Looking Back: Spotlight on Pandemic-relief Volunteers the Haughawout Family
One year ago, communities across The Salvation Army Western Division -- which serves Nebraska, South Dakota and western Iowa -- began to feel the impact of the COVID-19 pandemic. Here at our Omaha headquarters, we immediately initiated a pandemic-relief response to help those communities fight back. Twelve months later, as we continue our COVID-relief efforts, we are looking back to salute The Salvation Army volunteers who so readily and generously answered the initial call to serve. We conclude this series today with Natalie Haughawout’s story.
Natalie Haughawout has a long history with The Salvation Army, first as a client and more recently as a volunteer. During the years that Natalie’s husband, Scott, was in medical school in Kansas City and completing his internship and residency in Texas, the couple, who had young children at the time, reached out to The Salvation Army for help. “We didn’t have an income, so money was tight,” said Natalie. “The Salvation Army provided food for our Thanksgiving dinners, gifts for the kids and food at Christmas, clothes and even financial assistance.”
Back when the Haughawouts were struggling to make ends meet, Natalie made a promise to herself. “I always said that as soon as we were done with medical school and residency, we would start giving back,” she said. Today, Dr. Scott Haughawout is a spine specialist at Nebraska Spine and Pain Center, and Natalie has kept true to her word: she and her four kids – ages 14, 15, 18 and 19 -- volunteer for The Salvation Army at every available opportunity.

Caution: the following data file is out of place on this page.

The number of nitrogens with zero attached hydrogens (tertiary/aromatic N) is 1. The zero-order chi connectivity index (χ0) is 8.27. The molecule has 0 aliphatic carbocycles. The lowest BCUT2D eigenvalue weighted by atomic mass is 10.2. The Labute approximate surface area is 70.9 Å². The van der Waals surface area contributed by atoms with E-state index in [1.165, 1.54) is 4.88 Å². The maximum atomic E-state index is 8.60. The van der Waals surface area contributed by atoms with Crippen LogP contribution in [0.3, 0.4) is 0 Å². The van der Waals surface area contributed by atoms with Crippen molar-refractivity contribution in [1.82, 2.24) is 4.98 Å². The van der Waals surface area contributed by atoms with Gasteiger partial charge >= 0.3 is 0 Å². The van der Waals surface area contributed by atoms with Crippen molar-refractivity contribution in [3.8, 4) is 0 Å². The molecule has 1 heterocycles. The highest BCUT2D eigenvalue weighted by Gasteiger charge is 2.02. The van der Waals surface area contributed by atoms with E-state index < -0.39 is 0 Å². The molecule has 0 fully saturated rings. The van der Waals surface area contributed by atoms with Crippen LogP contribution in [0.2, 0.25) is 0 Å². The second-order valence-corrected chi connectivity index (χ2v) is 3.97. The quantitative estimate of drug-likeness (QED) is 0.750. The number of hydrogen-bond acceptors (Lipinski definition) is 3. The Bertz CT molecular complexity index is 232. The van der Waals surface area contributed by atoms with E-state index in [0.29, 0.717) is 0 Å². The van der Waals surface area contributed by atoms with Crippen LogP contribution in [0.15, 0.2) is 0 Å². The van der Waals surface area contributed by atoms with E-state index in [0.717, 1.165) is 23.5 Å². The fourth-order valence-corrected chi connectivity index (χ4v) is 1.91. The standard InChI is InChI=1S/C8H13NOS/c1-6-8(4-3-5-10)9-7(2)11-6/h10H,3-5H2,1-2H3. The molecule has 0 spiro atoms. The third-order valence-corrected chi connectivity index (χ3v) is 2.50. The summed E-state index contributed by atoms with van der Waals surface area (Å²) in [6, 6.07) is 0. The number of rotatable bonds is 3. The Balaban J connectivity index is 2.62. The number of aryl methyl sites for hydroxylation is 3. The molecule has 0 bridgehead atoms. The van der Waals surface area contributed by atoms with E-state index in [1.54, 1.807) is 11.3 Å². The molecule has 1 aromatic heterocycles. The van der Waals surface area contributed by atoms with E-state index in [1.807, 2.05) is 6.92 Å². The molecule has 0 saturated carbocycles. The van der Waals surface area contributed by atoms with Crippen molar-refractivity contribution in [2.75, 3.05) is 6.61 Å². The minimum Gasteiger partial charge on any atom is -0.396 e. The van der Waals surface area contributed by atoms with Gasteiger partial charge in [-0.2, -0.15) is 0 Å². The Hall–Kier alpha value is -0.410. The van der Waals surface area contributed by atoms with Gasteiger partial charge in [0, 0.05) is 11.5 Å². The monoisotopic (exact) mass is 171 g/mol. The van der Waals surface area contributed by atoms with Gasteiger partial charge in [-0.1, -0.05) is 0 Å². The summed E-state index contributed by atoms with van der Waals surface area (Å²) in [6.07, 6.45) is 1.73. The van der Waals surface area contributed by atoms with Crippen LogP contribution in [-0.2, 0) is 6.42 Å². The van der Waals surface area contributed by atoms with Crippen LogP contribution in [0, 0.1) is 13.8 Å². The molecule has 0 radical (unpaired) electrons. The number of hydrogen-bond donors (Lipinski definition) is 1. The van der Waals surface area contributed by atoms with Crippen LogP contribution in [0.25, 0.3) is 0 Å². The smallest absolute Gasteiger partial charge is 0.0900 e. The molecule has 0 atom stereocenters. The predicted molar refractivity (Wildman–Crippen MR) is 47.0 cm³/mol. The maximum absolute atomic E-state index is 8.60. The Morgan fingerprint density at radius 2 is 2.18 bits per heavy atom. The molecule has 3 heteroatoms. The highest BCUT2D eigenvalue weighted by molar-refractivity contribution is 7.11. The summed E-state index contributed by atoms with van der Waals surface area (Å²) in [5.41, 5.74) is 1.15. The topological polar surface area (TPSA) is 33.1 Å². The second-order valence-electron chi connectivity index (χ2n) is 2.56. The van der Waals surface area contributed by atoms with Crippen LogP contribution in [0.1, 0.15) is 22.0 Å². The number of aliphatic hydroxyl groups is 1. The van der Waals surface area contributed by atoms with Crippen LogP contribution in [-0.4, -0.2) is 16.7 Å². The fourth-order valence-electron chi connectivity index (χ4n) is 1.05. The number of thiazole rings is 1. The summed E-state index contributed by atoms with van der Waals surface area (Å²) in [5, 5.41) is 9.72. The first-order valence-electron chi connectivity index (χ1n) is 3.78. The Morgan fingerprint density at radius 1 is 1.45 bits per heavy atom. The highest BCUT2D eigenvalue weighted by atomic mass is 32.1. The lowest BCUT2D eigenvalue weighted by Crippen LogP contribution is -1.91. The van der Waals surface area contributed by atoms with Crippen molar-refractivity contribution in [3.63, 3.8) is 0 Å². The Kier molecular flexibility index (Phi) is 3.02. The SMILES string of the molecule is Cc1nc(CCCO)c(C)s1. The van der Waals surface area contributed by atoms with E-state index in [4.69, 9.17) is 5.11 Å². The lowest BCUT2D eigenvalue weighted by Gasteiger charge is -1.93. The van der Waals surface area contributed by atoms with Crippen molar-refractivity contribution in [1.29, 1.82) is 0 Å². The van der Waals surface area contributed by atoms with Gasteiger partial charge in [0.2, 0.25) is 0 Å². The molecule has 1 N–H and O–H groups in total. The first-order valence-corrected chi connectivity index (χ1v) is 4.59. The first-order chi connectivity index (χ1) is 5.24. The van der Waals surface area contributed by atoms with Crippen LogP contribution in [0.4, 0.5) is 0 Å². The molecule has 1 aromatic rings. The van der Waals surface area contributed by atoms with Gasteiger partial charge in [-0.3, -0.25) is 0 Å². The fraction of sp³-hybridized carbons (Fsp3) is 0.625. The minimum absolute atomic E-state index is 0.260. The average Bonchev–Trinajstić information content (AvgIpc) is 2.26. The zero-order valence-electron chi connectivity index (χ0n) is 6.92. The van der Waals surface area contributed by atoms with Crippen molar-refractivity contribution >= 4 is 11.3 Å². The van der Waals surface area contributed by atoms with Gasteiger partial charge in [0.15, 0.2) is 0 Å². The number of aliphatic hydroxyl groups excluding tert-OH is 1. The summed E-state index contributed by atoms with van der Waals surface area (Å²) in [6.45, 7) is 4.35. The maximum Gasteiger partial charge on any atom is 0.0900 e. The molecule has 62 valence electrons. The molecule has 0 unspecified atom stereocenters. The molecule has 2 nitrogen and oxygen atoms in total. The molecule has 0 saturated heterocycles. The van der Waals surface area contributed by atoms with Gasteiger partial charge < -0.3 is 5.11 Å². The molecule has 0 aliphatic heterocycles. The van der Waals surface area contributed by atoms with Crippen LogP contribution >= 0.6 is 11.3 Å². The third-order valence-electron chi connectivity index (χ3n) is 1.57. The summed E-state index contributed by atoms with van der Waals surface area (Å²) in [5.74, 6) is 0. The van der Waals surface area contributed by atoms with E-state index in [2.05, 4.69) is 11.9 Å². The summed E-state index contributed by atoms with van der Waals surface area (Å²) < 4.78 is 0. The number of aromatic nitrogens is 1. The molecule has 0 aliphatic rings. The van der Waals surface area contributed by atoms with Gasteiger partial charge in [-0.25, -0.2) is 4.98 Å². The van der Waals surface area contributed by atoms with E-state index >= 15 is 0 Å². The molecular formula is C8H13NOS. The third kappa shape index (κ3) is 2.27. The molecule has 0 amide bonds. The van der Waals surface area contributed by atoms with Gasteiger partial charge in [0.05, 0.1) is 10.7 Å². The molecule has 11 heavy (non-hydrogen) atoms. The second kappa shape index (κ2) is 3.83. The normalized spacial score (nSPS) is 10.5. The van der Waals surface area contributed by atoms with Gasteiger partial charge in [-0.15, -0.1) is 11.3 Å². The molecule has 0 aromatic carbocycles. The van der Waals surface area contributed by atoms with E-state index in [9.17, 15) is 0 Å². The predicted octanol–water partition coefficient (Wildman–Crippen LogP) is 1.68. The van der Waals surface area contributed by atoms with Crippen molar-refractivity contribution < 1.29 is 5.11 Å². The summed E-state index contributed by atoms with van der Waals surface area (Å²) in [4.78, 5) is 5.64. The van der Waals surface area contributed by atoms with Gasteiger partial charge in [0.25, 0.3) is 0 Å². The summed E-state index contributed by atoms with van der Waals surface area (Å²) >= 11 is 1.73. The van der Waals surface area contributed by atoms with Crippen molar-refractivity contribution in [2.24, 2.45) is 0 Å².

Last March, Natalie, Sarah, Jacob, Ethan and Adam signed up with The Salvation Army to help distribute food to kids and families in need at Thomas Jefferson Elementary School in Council Bluffs. The distribution was part of the Mobile BackPack Program, a multi-agency effort led by Food Bank for the Heartland. The family showed up to pitch in every Friday from mid-March until schools reopened in early August.
“The kids loved it. It was a good experience for them, and I think it made them more humble and grateful,” Natalie acknowledged.
The Haughawouts also helped prepare and deliver Thanksgiving meals for The Salvation Army’s annual TurkeyFest, sorted toys for the Toyland distribution and rang bells to help raise money for local programs. They plan to continue volunteering for The Salvation Army as long as there are opportunities available.
“When we had nothing, The Salvation Army helped,” said Natalie. “Now it’s our turn to pay it forward.”